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Small donors flock to Alberta NDP as disillusionment with Jason Kenney grows

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Alberta NDP Leader Rachel Notley surrounded by campaign volunteers in 2015 shortly before she became premier. Image credit: David J. Climenhaga

Alberta's New Democratic Party raised twice as much as the ruling United Conservative Party in the first quarter of 2021.

And we're not just talking about chicken feed here, people.

The first-quarter report on political donations by Elections Alberta shows the NDP, led by former premier Rachel Notley, raised $1,186,245.03 in the first three months of the year.

By significant contrast, Premier Jason Kenney's United Conservative Party raised a little less than half of that, $591,597.71.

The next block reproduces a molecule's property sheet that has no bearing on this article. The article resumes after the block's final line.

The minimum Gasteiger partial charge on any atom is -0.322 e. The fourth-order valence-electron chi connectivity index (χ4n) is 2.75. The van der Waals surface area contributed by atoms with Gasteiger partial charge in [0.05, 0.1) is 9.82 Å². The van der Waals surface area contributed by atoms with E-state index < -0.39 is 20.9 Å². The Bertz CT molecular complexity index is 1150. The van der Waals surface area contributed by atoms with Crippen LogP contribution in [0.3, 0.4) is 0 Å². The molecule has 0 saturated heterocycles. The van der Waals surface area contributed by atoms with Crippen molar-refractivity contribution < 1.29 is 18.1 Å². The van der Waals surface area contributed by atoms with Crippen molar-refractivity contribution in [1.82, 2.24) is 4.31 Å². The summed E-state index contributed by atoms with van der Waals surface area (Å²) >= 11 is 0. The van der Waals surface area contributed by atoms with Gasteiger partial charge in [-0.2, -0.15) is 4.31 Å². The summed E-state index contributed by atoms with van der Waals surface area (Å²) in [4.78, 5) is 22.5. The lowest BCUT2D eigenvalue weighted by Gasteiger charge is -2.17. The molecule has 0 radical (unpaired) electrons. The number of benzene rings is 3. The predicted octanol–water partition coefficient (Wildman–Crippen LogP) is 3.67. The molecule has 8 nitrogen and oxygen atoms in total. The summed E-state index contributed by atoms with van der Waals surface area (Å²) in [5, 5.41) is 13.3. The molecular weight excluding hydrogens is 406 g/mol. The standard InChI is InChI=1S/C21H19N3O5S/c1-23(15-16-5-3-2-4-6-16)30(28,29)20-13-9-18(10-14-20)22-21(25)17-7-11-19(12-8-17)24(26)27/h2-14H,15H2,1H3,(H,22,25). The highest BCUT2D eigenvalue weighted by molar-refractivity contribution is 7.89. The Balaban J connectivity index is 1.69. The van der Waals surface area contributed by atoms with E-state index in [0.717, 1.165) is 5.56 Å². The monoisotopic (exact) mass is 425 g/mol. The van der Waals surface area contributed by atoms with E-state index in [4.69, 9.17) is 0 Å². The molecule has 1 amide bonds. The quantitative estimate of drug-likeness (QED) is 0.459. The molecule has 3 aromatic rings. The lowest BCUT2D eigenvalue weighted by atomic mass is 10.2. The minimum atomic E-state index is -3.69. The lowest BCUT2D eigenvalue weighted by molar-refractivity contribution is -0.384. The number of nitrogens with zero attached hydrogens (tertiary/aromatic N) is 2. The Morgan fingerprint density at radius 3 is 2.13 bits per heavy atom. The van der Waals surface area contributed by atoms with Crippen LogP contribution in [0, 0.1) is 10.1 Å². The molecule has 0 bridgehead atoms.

More than half of the NDP's donations came from Albertans contributing $250 or less.

Less than 40 per cent the UCP's donations came from the same class of small donors.

As Big Valley resident Andy von Busse observed on social media, "elections are not only about money raised, but people who are the volunteers. With thousands more donating to the NDP, there are thousands of more people who are already invested in helping them in an election."

This is a point that as far as I've noticed has been missed by the professional political prognosticators. Von Busse, basically a small-c conservative, concluded: "The UCP is in serious trouble, and not only on the money front. They are losing the volunteers they need to run elections, and that will hurt them."

The NDP noted in a news release that among the 13,700 donors in the first quarter who contributed to the opposition party were about 2,600 first-time donors. That tells something about Albertans' current collective assessment of Kenney and the UCP too.

"I want to thank all the Albertans who made a choice to invest in their future and to bring their voices into Alberta's government," Notley said in a news release. "We are just getting started. We have so much work to do to create jobs, diversify the economy, support public health care and education, and more."